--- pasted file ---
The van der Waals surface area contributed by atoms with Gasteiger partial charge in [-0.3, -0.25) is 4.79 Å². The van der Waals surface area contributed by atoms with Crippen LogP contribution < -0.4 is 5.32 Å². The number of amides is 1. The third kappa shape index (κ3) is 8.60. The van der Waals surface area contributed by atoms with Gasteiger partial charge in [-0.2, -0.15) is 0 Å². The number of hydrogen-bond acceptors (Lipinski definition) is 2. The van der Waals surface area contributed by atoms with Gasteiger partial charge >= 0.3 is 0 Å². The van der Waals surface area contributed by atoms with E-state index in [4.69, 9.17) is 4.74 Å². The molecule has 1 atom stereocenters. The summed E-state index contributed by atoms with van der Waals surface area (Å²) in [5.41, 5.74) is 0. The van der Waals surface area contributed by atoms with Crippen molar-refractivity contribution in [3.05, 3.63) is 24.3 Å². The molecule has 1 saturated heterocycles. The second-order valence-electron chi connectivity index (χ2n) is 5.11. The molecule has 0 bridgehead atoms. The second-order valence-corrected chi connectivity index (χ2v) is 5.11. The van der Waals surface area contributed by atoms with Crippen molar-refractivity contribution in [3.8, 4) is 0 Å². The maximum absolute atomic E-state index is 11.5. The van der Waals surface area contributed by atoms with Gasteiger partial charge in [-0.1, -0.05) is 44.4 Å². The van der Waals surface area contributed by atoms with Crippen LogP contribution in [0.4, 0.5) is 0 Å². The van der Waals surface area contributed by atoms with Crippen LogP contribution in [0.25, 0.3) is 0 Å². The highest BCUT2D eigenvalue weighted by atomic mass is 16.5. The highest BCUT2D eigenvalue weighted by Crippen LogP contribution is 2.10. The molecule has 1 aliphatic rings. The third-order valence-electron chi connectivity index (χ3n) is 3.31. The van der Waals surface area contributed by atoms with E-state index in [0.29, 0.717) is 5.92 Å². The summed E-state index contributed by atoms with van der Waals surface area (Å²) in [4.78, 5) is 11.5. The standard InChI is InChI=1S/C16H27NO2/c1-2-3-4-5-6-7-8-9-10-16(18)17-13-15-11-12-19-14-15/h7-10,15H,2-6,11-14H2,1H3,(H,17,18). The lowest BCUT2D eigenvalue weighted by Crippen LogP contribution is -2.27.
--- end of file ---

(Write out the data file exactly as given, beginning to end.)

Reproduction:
The van der Waals surface area contributed by atoms with Gasteiger partial charge in [-0.3, -0.25) is 4.79 Å². The van der Waals surface area contributed by atoms with Crippen LogP contribution < -0.4 is 5.32 Å². The number of amides is 1. The third kappa shape index (κ3) is 8.60. The van der Waals surface area contributed by atoms with Gasteiger partial charge in [-0.2, -0.15) is 0 Å². The number of hydrogen-bond acceptors (Lipinski definition) is 2. The van der Waals surface area contributed by atoms with Gasteiger partial charge >= 0.3 is 0 Å². The van der Waals surface area contributed by atoms with E-state index in [4.69, 9.17) is 4.74 Å². The molecule has 1 atom stereocenters. The summed E-state index contributed by atoms with van der Waals surface area (Å²) in [5.41, 5.74) is 0. The van der Waals surface area contributed by atoms with Crippen molar-refractivity contribution in [3.05, 3.63) is 24.3 Å². The molecule has 1 saturated heterocycles. The second-order valence-electron chi connectivity index (χ2n) is 5.11. The molecule has 0 bridgehead atoms. The second-order valence-corrected chi connectivity index (χ2v) is 5.11. The van der Waals surface area contributed by atoms with Crippen molar-refractivity contribution in [3.8, 4) is 0 Å². The maximum absolute atomic E-state index is 11.5. The van der Waals surface area contributed by atoms with Gasteiger partial charge in [-0.1, -0.05) is 44.4 Å². The van der Waals surface area contributed by atoms with Crippen LogP contribution in [0.4, 0.5) is 0 Å². The van der Waals surface area contributed by atoms with Crippen LogP contribution in [0.25, 0.3) is 0 Å². The highest BCUT2D eigenvalue weighted by atomic mass is 16.5. The highest BCUT2D eigenvalue weighted by Crippen LogP contribution is 2.10. The molecule has 1 aliphatic rings. The third-order valence-electron chi connectivity index (χ3n) is 3.31. The van der Waals surface area contributed by atoms with E-state index in [0.29, 0.717) is 5.92 Å². The summed E-state index contributed by atoms with van der Waals surface area (Å²) in [4.78, 5) is 11.5. The standard InChI is InChI=1S/C16H27NO2/c1-2-3-4-5-6-7-8-9-10-16(18)17-13-15-11-12-19-14-15/h7-10,15H,2-6,11-14H2,1H3,(H,17,18). The lowest BCUT2D eigenvalue weighted by Crippen LogP contribution is -2.27.